THE JURY is still out on whether the ruffed grouse population is headed downward, as evidence of a strong spring hatch improved hunting success this fall and may be stalling the cyclic fall predicted by state wildlife biologists last June.

The truth be told, the Department of Natural Resources (DNR) is doing the best it can to figure out the grouse equation in unprecedented times.

They aren’t dealing with just the global pandemic and canceled drumming surveys and people working from home, but also the bizarre summer die-off of adult grouse that occurred during an unusually cold and wet June to August period in 2017.

That mysterious event not only wiped out all evidence of a spring hatch, but it took down much of the adult population. And biologists have been reeling ever since to try to explain it with zero success.

It’s easy to point to something new like the West Nile virus but studies since then have shown that dozens of grouse contracted the virus but survived. The virus was found in less than 30% of the grouse sampled. At the same time, top biologists have concluded it’s not likely the virus caused the kind of devastating population impacts that were seen in 2017.

The scribbler is just one hunter and no expert on anything, but my experience this fall and reports from other diehard grouse hunters suggest that bird numbers were up from 2020 due to a strong spring hatch and brood-rearing season, fueled by warm, dry weather in June.

So it’s really hard to buy into the DNR’s theory about the population cycle “headed for another bottom” when we get a decent hatch two springs in a row and appear, by hunting standards, to have more birds on the ground.

Keep in mind that for the first time since 1964, the DNR did not conduct its annual spring drumming survey during the heat of the pandemic in 2020. And when they resumed the survey in 2021, they found just a 7% decline in drumming from 2019 levels.

It was on that basis, a 7% decline over two years, that they cautiously declared that it was likely the grouse population had peaked and was heading downward. History shows the peak usually occurs in a year ending in 09, 0 or 01.

While it means considerably less than the opinion of expert biologists, this avid grouse hunter of 50 years has a theory. I’m thinking that mysterious die-off of adult grouse in 2017 has disrupted the normal population cycle, and that you can throw the tradition of knowing an exact ending number for the peak year out the window.

I’m basing that theory on a proven fact. After the mysterious crash in 2017, the spring drumming survey in 2018 showed a 13-year population low. Strange but true, the population hit rock bottom when nobody expected it would. And the numbers have been slowly rising in most years since.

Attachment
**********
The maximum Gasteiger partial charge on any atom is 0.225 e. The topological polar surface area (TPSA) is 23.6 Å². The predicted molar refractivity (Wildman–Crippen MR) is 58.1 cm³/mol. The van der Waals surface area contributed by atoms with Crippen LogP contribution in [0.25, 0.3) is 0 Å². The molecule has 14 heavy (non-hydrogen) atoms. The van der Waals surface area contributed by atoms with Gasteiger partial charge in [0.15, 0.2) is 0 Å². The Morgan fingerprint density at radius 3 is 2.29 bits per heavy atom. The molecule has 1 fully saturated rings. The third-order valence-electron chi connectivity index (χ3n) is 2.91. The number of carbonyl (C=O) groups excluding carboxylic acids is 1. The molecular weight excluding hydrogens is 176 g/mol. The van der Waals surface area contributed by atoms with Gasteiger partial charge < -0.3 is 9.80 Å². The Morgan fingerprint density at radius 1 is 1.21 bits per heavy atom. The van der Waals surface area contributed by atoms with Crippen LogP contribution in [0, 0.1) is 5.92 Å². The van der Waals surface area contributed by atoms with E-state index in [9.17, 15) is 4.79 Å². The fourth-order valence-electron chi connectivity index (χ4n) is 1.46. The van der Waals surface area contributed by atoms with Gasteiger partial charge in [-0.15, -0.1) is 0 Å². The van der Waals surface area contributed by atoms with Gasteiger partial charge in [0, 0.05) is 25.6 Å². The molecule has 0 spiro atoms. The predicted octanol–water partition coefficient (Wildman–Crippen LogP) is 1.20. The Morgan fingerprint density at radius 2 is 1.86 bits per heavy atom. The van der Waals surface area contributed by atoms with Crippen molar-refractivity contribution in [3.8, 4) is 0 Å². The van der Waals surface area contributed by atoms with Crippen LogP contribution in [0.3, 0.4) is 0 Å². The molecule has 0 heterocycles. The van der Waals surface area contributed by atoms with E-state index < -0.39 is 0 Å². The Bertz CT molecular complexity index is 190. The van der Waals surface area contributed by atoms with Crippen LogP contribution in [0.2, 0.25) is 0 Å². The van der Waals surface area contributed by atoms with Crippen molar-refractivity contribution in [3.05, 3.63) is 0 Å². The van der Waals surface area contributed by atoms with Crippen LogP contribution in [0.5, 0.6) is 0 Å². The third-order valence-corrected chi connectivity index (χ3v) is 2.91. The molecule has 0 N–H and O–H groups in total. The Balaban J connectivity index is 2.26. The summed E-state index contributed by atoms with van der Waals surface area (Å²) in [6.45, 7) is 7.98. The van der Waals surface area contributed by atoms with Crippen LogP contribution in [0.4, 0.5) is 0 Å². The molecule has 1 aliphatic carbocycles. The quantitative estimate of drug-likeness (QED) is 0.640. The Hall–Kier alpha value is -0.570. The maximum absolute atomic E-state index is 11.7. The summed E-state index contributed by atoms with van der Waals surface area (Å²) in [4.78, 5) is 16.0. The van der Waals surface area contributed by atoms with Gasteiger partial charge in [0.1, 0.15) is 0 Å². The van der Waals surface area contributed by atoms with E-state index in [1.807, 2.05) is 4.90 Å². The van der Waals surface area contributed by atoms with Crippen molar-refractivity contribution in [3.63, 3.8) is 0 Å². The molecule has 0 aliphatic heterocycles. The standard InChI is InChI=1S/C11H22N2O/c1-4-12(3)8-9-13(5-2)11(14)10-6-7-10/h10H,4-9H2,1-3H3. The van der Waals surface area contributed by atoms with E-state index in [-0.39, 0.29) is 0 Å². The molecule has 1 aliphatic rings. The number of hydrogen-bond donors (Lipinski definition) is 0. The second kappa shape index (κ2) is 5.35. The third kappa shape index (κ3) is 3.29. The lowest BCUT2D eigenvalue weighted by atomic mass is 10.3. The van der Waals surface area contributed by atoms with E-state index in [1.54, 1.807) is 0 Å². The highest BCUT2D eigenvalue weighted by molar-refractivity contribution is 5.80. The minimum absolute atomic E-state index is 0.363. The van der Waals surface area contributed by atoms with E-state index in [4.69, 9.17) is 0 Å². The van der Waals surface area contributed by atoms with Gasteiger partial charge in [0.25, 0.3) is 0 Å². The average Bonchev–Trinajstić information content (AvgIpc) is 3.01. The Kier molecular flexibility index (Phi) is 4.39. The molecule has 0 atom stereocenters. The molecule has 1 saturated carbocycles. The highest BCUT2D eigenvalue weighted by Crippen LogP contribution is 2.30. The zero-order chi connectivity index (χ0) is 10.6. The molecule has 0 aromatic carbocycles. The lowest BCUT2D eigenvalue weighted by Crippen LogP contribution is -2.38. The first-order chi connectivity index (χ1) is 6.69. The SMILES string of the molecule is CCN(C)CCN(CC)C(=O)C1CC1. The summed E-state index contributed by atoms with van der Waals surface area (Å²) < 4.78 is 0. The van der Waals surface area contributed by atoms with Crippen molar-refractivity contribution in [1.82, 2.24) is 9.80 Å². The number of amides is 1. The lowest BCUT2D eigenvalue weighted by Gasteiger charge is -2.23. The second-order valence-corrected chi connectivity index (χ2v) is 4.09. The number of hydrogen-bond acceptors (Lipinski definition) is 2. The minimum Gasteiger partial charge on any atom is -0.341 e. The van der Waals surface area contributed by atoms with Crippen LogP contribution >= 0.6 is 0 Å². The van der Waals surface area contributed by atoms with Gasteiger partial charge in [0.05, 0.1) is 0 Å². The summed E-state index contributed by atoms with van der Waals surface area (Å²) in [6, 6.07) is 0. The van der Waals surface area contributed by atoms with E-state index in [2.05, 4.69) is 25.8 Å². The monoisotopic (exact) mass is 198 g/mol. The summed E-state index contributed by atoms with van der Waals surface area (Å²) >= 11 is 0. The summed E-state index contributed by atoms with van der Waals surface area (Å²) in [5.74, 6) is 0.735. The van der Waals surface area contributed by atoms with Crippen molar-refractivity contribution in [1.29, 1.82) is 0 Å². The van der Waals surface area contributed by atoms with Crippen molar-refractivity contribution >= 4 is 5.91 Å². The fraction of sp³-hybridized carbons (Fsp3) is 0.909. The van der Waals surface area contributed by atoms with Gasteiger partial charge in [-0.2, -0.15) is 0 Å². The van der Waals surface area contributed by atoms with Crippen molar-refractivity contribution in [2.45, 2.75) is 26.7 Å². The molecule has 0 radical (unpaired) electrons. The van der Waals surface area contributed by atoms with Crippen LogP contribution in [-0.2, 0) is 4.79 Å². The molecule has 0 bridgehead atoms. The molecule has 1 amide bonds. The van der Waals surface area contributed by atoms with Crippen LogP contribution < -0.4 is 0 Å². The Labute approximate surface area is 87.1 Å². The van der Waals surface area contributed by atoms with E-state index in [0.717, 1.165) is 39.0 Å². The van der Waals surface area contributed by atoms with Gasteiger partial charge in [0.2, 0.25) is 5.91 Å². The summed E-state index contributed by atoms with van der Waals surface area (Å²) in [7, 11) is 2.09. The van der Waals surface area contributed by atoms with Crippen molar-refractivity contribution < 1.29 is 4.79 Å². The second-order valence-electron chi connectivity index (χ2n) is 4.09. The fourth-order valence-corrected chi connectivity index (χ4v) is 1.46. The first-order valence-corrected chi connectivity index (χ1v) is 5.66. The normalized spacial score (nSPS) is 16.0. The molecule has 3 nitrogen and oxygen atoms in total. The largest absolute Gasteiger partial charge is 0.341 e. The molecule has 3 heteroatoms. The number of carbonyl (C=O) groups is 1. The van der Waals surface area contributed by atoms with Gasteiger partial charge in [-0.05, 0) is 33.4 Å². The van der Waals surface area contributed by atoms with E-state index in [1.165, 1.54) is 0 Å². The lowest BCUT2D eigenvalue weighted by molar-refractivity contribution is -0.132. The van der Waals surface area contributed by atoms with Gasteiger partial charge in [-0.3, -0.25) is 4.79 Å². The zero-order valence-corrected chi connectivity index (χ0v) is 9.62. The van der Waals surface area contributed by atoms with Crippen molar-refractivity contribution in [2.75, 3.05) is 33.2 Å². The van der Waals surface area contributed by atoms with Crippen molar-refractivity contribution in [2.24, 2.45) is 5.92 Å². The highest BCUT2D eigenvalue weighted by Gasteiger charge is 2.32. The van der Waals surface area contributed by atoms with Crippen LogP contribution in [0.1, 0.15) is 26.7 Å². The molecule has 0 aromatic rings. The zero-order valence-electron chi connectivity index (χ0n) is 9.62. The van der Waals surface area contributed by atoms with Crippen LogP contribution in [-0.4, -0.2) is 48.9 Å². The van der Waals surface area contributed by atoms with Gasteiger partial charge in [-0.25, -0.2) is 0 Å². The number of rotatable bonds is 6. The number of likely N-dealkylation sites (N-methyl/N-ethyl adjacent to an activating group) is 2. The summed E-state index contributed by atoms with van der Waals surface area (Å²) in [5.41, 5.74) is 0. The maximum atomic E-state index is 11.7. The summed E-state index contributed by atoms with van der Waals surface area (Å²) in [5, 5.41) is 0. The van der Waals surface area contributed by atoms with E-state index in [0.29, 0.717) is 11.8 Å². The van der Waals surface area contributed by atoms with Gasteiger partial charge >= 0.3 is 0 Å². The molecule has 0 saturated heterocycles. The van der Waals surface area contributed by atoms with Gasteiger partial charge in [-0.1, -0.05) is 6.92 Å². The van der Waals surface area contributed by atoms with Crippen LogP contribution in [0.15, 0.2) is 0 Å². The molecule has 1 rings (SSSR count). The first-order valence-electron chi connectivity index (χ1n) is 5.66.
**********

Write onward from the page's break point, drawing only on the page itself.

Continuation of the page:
This is all conversational conjecture of course and we’ll know the truth next May, when the DNR runs the 2022 spring drumming survey to determine where the grouse population is trending. A lot could still happen between then and now, including some strange vole population crash in Canada that sends thousands of owls and hawks into Wisconsin during winter. That has occurred before.

How good was the hunting this fall?

Gracie, our 12-year-old black Lab, was still putting up good numbers of grouse a full week into November. It can be a tough time to shoot limits of birds because they generally flush wilder and at longer distances later in the season, yet we were getting four birds here and three birds there quite often.

New coveys were still showing up on some hunter walking systems with great habitat, and some of those groups held five to seven birds. The spring hatch was above average in 2020 as well, but brood numbers last year weren’t as good as what I found this year.

We were up in northern Forest County on the first Saturday of November, scouting for the nine-day deer season and chasing some grouse as well. I spent most of the afternoon fixing up a ground blind while Gracie whined in agony, standing in a hardwoods void of the birds she lives to chase.

When we finally got a chance to hit a favorite grouse haunt that we had avoided the previous season, due to dog poisoning incidents near Alvin, we shot four grouse in less than two hours.

The final bird won’t escape my memory any time soon because there’s no way it would have been found without a good retriever.

Gracie flushed that bird from the right side of a two-track but it was nearly 40 yards out when it appeared for a shot. One shot from the 20 gauge clipped a wing so lightly that it almost appeared the big bird landed under its own power, though it did go down.

The grouse was long gone by the time the two of us got that far down the road. Gracie hit the track, trailed it through a group of low tag elders and then up a small hill and over the top, out of sight. All I could do was listen to the music — the music of the hunt.

The song was dominated by crunching leaves under the weight of a 60-pound Lab but included thunderous wing beats, peeping noises from a nervous bird and in the end, a crash of leaves and sticks that ended sharply in total silence.

There was some faint walking that turned into a trot, and the sound of heavy but muffled breathing that can only be created with a fat grouse stuck in a dog’s mouth.

And right there I said, that’s why I hunt with a dog. She delivered the live bird and I tackled her in praise, sporting a wide smile that would last for hours.

Time will tell how the numbers shake out, but it was a grand grouse season once again.